My Muay Thai Training Diary: Year One

Welcome back to my online diary documenting my very amateur experience training in Muay Thai. If you missed the first entry on Bloody Elbow,…

By: Fraser Coffeen | 12 years ago
My Muay Thai Training Diary: Year One
Bloody Elbow 2.0 | Anton Tabuena

Welcome back to my online diary documenting my very amateur experience training in Muay Thai. If you missed the first entry on Bloody Elbow, read it here.

One year ago, I started down an exciting path of personal growth – I began training in Muay Thai. Now, with year one down, I thought it was a good chance to step back, share some of my experiences, and look forward to the coming year.

First up, and I can not stress this enough, if you have ever considered exploring any martial arts training, do it. Training helps me feel considerably better, both physically and mentally, and it has added so much to my appreciation of MMA and kickboxing. There is just something about trying these techniques out yourself that really helps you see the details in every fight. Really, dive in and give it a shot.

As for that extra appreciation for MMA, the Muay Thai training has definitely opened my eyes to a lot of MMA striking. It’s helped me to see the good as well as the bad. And there are plenty of examples of both. But one thing that sticks out is the way MMA striking has not always kept up with the advances in other disciplines. Think of wrestling, where fighters like Georges St. Pierre have demonstrated how to take the best wrestling has to offer, adapt that for MMA, and use it to such great successes. You don’t see as much of that with Muay Thai, and that’s a shame. I’d like to see more fighters utilizing Muay Thai elbows and knees, or really committing to leg kicks.

Now, the counter argument here is obvious – in Muay Thai, fighters don’t have to worry about being taken down (well, being taken down and having the fight continue – contrary to some beliefs, takedowns are a part of Muay Thai, it’s just that the fight does not continue on the mat). And that is true. But you could also say that in wrestling, a wrestler doesn’t have to worry about being punched, or in grappling matches, there’s no fear of the ground and pound. Both of those disciplines have been adapted to MMA, with changes made to protect against this new element. Muay Thai and other striking arts are making progress in this area, but are not there just yet, though Lyoto Machida showed that a specific striking style can have great success in MMA. We’ll see what the future holds for Muay Thai and other specific striking arts in our sport.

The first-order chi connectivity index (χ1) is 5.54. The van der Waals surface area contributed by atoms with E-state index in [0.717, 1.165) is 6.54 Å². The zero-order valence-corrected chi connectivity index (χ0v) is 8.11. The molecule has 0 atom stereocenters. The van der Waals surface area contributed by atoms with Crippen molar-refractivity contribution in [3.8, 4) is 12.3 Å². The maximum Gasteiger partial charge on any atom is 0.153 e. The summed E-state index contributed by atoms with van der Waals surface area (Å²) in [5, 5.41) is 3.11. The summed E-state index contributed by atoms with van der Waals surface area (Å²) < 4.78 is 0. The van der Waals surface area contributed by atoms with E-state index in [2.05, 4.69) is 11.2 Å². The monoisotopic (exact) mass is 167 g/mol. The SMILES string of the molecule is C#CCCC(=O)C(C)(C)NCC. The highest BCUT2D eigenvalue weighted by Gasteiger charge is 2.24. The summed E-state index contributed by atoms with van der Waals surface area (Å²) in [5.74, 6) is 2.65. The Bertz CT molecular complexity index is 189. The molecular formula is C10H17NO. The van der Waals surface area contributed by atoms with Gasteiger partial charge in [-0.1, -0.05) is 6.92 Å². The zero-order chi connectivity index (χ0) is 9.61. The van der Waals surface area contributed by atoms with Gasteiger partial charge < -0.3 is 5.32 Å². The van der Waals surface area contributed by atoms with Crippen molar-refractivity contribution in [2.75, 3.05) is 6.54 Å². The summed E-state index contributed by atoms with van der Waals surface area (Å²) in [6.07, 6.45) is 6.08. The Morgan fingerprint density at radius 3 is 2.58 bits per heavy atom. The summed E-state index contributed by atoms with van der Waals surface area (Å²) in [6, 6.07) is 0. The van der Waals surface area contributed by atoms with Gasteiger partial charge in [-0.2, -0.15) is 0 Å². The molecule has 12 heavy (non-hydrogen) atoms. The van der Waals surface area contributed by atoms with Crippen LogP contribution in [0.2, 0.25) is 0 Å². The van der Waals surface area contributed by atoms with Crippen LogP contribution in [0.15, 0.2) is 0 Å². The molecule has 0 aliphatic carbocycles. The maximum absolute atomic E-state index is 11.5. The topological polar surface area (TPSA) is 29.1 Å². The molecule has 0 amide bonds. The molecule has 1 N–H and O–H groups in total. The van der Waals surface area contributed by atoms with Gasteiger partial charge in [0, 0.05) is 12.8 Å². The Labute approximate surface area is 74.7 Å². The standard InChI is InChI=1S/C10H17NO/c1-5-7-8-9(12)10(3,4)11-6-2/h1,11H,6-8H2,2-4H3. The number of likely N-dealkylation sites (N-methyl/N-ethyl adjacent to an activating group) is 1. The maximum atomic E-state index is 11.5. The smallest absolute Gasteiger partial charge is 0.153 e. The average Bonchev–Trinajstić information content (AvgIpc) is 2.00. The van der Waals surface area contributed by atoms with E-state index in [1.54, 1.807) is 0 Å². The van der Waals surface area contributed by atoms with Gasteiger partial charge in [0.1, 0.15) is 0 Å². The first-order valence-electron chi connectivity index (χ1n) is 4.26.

Enough pontificating. I’ll wrap it up with a few personal goals for year two and my continuing work in Muay Thai:

  1. Improve my cardio. This speaks for itself.
  2. Get consistency on my kicks. I can land a solid kick that is vastly improved from where I was a few months ago, but after about 10 in a row, they start to get weaker. Need to build those up. Also need to improve the left leg overall.
  3. Keep the jab stiff. I use it as a pawing punch too often – need to send it out with power and take advantage of my height and reach.
  4. Get new gear. Specifically headgear, new gloves and wraps, Muay Thai shorts, and a better mouthpiece and bag. Any suggestions on those? And if any companies out there have equipment they are itching to get reviewed, get in touch.

Thanks for reading, and happy new year to all.

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Fraser Coffeen
Fraser Coffeen

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